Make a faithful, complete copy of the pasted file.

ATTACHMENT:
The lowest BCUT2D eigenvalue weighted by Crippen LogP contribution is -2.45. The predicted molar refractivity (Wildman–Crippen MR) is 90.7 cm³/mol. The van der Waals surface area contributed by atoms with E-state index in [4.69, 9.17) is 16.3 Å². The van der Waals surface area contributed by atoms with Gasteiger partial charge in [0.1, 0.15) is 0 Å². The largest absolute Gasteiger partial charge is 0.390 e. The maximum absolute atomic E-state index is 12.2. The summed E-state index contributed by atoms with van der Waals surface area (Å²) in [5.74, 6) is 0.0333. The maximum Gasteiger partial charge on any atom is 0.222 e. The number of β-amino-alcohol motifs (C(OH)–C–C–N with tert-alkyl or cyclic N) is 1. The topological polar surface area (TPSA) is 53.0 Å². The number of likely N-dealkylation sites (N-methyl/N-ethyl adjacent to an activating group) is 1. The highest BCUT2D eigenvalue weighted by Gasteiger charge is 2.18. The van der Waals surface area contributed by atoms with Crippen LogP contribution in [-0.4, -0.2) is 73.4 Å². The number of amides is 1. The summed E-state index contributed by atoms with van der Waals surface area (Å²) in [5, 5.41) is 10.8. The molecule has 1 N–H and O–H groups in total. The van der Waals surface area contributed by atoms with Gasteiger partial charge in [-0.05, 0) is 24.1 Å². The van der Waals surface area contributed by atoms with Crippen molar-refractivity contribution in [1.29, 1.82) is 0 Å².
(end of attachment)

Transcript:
The lowest BCUT2D eigenvalue weighted by Crippen LogP contribution is -2.45. The predicted molar refractivity (Wildman–Crippen MR) is 90.7 cm³/mol. The van der Waals surface area contributed by atoms with E-state index in [4.69, 9.17) is 16.3 Å². The van der Waals surface area contributed by atoms with Gasteiger partial charge in [0.1, 0.15) is 0 Å². The largest absolute Gasteiger partial charge is 0.390 e. The maximum absolute atomic E-state index is 12.2. The summed E-state index contributed by atoms with van der Waals surface area (Å²) in [5.74, 6) is 0.0333. The maximum Gasteiger partial charge on any atom is 0.222 e. The number of β-amino-alcohol motifs (C(OH)–C–C–N with tert-alkyl or cyclic N) is 1. The topological polar surface area (TPSA) is 53.0 Å². The number of likely N-dealkylation sites (N-methyl/N-ethyl adjacent to an activating group) is 1. The highest BCUT2D eigenvalue weighted by Gasteiger charge is 2.18. The van der Waals surface area contributed by atoms with Crippen LogP contribution in [-0.4, -0.2) is 73.4 Å². The number of amides is 1. The summed E-state index contributed by atoms with van der Waals surface area (Å²) in [5, 5.41) is 10.8. The molecule has 1 N–H and O–H groups in total. The van der Waals surface area contributed by atoms with Gasteiger partial charge in [-0.05, 0) is 24.1 Å². The van der Waals surface area contributed by atoms with Crippen molar-refractivity contribution in [1.29, 1.82) is 0 Å².